Heathcote Brook is one of the smallest subwatersheds in the Millstone basin. Its been monitored monthly by veteran StreamWatch volunteer Ted Chase since 2005!


Connie and Bill Bauder said they want future generations to acquire the connection with nature that they’ve enjoyed in their lifetimes and to become good stewards of our water and land.


There is a lot that we don’t know about the Royce Brook! Our water quality assessments are usually based on data collected from StreamWatch volunteers and NJDEP staff, but in this case…


Sonja Michaluk, 14, discovered her passion for streams and critters at a young age, and the Watershed has been a nurturing eddy where she’s developed her…


The Lower Millstone River is the final stop for waters in the Stony Brook-Millstone Watershed before they converge with the Raritan River and Raritan Bay. What happens here can be indicative of how the rest…

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With three monitoring sites along its muddy-bottom main stem and tributaries, the StreamWatch volunteer water quality monitoring program has tracked water quality in the Devils Brook subwatershed for 25 years.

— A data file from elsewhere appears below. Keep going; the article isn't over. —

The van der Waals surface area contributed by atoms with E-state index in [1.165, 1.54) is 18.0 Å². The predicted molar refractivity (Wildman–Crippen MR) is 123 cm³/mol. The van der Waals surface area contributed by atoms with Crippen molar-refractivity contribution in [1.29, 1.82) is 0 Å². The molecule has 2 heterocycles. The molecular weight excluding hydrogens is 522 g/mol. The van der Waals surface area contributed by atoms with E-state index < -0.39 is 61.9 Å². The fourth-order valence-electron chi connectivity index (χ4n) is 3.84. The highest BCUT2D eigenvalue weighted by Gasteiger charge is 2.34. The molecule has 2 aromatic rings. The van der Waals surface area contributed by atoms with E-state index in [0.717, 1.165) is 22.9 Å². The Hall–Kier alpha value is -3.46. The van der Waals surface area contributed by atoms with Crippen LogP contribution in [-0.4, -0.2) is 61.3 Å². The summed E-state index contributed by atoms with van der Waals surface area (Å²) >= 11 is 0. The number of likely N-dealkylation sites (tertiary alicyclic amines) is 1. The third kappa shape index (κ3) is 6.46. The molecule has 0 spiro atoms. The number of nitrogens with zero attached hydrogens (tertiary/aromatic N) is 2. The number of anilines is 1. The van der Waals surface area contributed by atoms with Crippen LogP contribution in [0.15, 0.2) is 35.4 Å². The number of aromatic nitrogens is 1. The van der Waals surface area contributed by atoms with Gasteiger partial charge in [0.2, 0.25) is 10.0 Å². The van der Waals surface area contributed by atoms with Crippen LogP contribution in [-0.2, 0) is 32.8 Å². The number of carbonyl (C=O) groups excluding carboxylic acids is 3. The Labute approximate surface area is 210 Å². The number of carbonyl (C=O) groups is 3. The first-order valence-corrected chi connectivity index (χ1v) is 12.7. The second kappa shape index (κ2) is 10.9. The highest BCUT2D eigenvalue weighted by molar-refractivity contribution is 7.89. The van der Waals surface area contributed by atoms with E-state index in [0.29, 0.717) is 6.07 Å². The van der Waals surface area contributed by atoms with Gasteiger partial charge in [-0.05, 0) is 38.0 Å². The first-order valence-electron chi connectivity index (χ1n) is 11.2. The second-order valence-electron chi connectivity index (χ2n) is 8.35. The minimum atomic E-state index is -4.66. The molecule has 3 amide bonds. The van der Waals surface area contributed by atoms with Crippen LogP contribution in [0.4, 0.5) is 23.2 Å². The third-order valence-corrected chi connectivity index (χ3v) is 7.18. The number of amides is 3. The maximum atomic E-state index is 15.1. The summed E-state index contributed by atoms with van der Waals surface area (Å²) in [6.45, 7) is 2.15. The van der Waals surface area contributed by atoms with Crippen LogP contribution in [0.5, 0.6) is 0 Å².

With its bucolic beginnings amidst the sprawling agriculture of Millstone Township, Rocky Brook flows northwest through increasing urban development in Hightstown and commercial sections of East Windsor.

FERC Pipeline Photo

Most of the PennEast pipeline’s proposed route through NJ will interact with Fractured Bedrock Aquifers that feed the region’s private and community drinking wells.

Beden Brook looking downstream
Beden Brook Scorecard Aquatic Life ... Dissolved Oxygen ... Temperature ... Nitrate ... Phosphate ... E. coli ... pH ... Turbidity ... Impervious Cover ... Beden Brook runs over 10 ...
Creek Bed
Pike Run Scorecard Nitrate ... Phosphate ... Dissolved Oxygen ... pH ... Aquatic Life ... Bacteria ... Impervious Cover ... With its source in the Sourland Mountains, Pike Run and its ...